2. Add the baking sheet with the pupusas to the freezer and allow to chill and get cold for 20 minutes.
  3. Transfer the pupusas to an airtight container or freezer-safe plastic bag and write the date on the bag or container.
  4. Place in the freezer to freeze for up to 4 months.
  5. To cook frozen pupusas, cook from frozen. No need to thaw them at all! They make 1 to 2 more minutes to cook.

Pupusa being torn apart with cheese pull

Can You Use Tamale Masa For Pupusas?

It’s slightly different. Tamale masa has oil, lard or shortening, while pupusa masa dough does not. I find it different and it’s so easy to make that I don’t see why you wouldn’t just follow the recipe below 🙂

Close up of a cheesy pupusa

Tips and Tricks for Making Pupusas

  1. I used a 2 ounce cookie scoop to divide the dough balls. It made it super quick and easy and made it so they were mostly the exact size.
  2. Make sure your hands are always oiled. This dough is super sticky and the oil helps so much!
  3. While forming the pupusas, if a tear appears, simply pinch the masa shut. Also if a bit of cheese leaks out of the pupusa while cooking it, that’ll be delicious and make a bit of a cheese chip.
  4. Let gravity be your friend. When you move the ball of masa from palm to palm, gravity will help make it get a bit flatter. Each time you move it from palm to palm, you should be gently flattening it.
  5. When I was done forming each pupusa, I placed them on a piece of parchment. You can use a plate or cutting board, just be sure to grease it with a bit of oil so the formed pupusas don’t stick.
  6. If you don’t own a large griddle (I don’t own one) and want to keep the pupusas warm while you work your way through cooking them, use your oven. I like to place a cooling rack on top of a baking sheet and stick it in a 200 degree F oven. When I’m done making each pupusa, I just transfer it to the rack in the oven.

Pupusas on a plate surrounded by beer

Looking for more Latin-inspired recipes? Here are some other favorites: 

Here’s a step-by-step video on How To Make Pupusas!

4.92 from 80 votes

Pupusa Recipe

Prep: 15 minutes
Cook: 30 minutes
Assembly: 30 minutes
Total: 1 hour 15 minutes
Servings: 14
This is a step-by-step on how to make pupusas! This recipe hails from El Salvador and is made by mixing corn flour with water and salt. It's topped with a quick pickled cabbage slaw called curtido.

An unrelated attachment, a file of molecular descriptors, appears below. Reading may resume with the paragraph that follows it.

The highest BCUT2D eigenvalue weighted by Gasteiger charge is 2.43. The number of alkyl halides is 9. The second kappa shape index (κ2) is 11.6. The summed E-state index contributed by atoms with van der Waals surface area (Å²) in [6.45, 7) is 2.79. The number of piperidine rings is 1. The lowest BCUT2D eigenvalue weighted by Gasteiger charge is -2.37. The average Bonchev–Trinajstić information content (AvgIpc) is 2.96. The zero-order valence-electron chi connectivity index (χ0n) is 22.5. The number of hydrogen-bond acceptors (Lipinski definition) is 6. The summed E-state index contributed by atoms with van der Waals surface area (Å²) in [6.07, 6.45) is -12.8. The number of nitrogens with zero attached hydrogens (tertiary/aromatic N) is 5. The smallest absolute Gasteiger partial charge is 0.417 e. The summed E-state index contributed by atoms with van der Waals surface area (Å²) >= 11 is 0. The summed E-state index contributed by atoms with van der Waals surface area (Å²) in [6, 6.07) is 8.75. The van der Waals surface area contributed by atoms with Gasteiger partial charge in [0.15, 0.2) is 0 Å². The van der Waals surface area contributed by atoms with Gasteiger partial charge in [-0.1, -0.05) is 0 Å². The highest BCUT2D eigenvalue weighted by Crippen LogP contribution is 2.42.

Equipment

  • 1 cast iron skillet or griddle
  • 1 spatula
  • 2 medium bowl

Ingredients 

Curtido:

  • 1/2 head of cabbage, (2 cups of shredded cabbage)
  • 1 medium carrot, grated
  • 1 tablespoon dried Mexican oregano, (if you can't find Mexican oregano, use Italian!)
  • 1 cup hot water
  • 1 cup apple cider vinegar
  • 1 teaspoon kosher salt
  • 1 teaspoon granulated sugar

Pupusa Dough:

  • 3 cups (11.8 ounces/334g) masa harina , (such as maseca)
  • 2 teaspoons kosher salt
  • 2 3/4 cup cold water, (from the faucet is fine)

Filling:

  • 2 cups (7.5 ounces) shredded mozzarella, (or Oaxacan cheese or any other melty cheese)
  • 1/2 cup pickled jalapeño peppers, diced
  • 1/2 cup diced roasted butternut squash

For Hands:

  • 1 cup water
  • 2 tablespoons olive oil or neutral oil

Instructions 

To Make the Curtido:

  • To a medium bowl, toss together the cabbage, carrots and Mexican oregano. In a measuring cup, stir together the hot water, vinegar, salt and sugar; pour it over the cabbage/carrot mixture. Allow it to come to room temperature and then cover it with plastic wrap and transfer it to the fridge for at least 4 hours and preferably a day before serving.
  • To Make the Pupusa Dough:
  • In a medium bowl, whisk together the masa harina and salt. Pour in the cold water and using a spatula, stir the masa until mostly combined. Then, using your hands, mix the dough until a very soft dough forms. The dough will be very soft. This is totally okay; this means a delicious pupusa is on the way!
  • I found it easiest to use a 2 ounce ice cream scoop and scoop out the masa into balls onto a piece of parchment. You could also do this with your hands but be sure to make the water/oil mixture above and coat your hands with it first.

To Assembe the Pupusas:

  • Add the water to a measuring cup and pour in the oil (you can eyeball this). Lightly dip your hands in the water/oil mixture, making sure your palm are evenly coated. This will make it so the masa doesn’t stick to your hands.
  • Preheat your oven to 200 degrees F. I like to place the pupusas in the oven while I make the rest of the pupusas so they can stay warm and melty. I placed a cooling rack atop a baking sheet and placed it in the oven.
  • Working one at a time, flatten the balls gently until they're about 1/2-inch thick discs. Place a tablespoon or two of mozzarella cheese, a small bit of diced jalapeño and squash into the center and wrap the dough around the filling creating a half moon shape. Pinch the edges to seal it completely. And then pat the dough gently, flattening it and alternating hands until it reaches about 1/4-inch thick and about 4-inches in diameter. Feel free to re-grease your hands as needed. Repeat with the remaining balls of dough.